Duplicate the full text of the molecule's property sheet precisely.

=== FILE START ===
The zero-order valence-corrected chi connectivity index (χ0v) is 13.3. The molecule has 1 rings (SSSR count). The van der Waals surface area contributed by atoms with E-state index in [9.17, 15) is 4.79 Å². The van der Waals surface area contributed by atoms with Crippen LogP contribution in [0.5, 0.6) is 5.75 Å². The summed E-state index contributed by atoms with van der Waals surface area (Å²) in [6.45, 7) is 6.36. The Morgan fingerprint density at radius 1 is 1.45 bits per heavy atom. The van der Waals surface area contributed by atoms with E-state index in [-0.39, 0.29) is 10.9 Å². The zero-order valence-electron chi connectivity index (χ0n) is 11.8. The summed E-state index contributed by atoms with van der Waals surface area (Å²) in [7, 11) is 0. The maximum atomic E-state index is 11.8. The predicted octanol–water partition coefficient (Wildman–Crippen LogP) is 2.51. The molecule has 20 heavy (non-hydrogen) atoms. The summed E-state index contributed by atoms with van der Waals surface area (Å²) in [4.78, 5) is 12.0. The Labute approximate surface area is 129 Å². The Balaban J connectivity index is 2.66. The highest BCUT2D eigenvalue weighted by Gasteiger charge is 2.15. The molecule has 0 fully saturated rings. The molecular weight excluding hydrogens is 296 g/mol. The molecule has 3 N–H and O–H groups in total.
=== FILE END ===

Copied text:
The zero-order valence-corrected chi connectivity index (χ0v) is 13.3. The molecule has 1 rings (SSSR count). The van der Waals surface area contributed by atoms with E-state index in [9.17, 15) is 4.79 Å². The van der Waals surface area contributed by atoms with Crippen LogP contribution in [0.5, 0.6) is 5.75 Å². The summed E-state index contributed by atoms with van der Waals surface area (Å²) in [6.45, 7) is 6.36. The Morgan fingerprint density at radius 1 is 1.45 bits per heavy atom. The van der Waals surface area contributed by atoms with E-state index in [-0.39, 0.29) is 10.9 Å². The zero-order valence-electron chi connectivity index (χ0n) is 11.8. The summed E-state index contributed by atoms with van der Waals surface area (Å²) in [7, 11) is 0. The maximum atomic E-state index is 11.8. The predicted octanol–water partition coefficient (Wildman–Crippen LogP) is 2.51. The molecule has 20 heavy (non-hydrogen) atoms. The summed E-state index contributed by atoms with van der Waals surface area (Å²) in [4.78, 5) is 12.0. The Labute approximate surface area is 129 Å². The Balaban J connectivity index is 2.66. The highest BCUT2D eigenvalue weighted by Gasteiger charge is 2.15. The molecule has 0 fully saturated rings. The molecular weight excluding hydrogens is 296 g/mol. The molecule has 3 N–H and O–H groups in total.